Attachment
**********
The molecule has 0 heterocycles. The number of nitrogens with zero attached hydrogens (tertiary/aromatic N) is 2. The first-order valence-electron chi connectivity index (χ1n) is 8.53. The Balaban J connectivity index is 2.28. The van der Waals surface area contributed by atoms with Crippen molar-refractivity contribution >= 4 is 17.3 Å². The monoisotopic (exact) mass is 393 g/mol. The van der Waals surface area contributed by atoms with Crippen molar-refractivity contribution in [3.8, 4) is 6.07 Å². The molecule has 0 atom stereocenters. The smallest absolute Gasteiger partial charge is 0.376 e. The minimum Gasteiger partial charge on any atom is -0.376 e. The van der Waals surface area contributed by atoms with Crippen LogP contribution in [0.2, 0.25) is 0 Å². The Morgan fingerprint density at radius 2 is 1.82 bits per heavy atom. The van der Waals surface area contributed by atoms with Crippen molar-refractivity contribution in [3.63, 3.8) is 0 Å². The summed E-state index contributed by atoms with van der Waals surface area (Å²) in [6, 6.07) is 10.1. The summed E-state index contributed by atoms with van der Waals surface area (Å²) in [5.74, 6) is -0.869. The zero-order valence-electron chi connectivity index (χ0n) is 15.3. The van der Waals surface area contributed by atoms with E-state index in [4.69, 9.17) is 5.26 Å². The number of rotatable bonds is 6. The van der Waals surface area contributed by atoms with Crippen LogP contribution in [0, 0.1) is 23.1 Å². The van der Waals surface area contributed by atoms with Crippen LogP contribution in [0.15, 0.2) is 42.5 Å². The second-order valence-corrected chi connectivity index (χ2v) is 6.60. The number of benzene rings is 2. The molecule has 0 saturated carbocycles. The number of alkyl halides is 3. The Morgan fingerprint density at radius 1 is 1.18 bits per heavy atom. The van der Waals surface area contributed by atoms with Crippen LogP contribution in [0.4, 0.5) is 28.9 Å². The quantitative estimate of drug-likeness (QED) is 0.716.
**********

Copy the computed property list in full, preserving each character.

The molecule has 0 heterocycles. The number of nitrogens with zero attached hydrogens (tertiary/aromatic N) is 2. The first-order valence-electron chi connectivity index (χ1n) is 8.53. The Balaban J connectivity index is 2.28. The van der Waals surface area contributed by atoms with Crippen molar-refractivity contribution >= 4 is 17.3 Å². The monoisotopic (exact) mass is 393 g/mol. The van der Waals surface area contributed by atoms with Crippen molar-refractivity contribution in [3.8, 4) is 6.07 Å². The molecule has 0 atom stereocenters. The smallest absolute Gasteiger partial charge is 0.376 e. The minimum Gasteiger partial charge on any atom is -0.376 e. The van der Waals surface area contributed by atoms with Crippen LogP contribution in [0.2, 0.25) is 0 Å². The Morgan fingerprint density at radius 2 is 1.82 bits per heavy atom. The van der Waals surface area contributed by atoms with Crippen molar-refractivity contribution in [3.63, 3.8) is 0 Å². The summed E-state index contributed by atoms with van der Waals surface area (Å²) in [6, 6.07) is 10.1. The summed E-state index contributed by atoms with van der Waals surface area (Å²) in [5.74, 6) is -0.869. The zero-order valence-electron chi connectivity index (χ0n) is 15.3. The van der Waals surface area contributed by atoms with E-state index in [4.69, 9.17) is 5.26 Å². The number of rotatable bonds is 6. The van der Waals surface area contributed by atoms with Crippen LogP contribution in [0, 0.1) is 23.1 Å². The van der Waals surface area contributed by atoms with Crippen LogP contribution in [0.15, 0.2) is 42.5 Å². The second-order valence-corrected chi connectivity index (χ2v) is 6.60. The number of benzene rings is 2. The molecule has 0 saturated carbocycles. The number of alkyl halides is 3. The Morgan fingerprint density at radius 1 is 1.18 bits per heavy atom. The van der Waals surface area contributed by atoms with Crippen LogP contribution in [0.4, 0.5) is 28.9 Å². The quantitative estimate of drug-likeness (QED) is 0.716.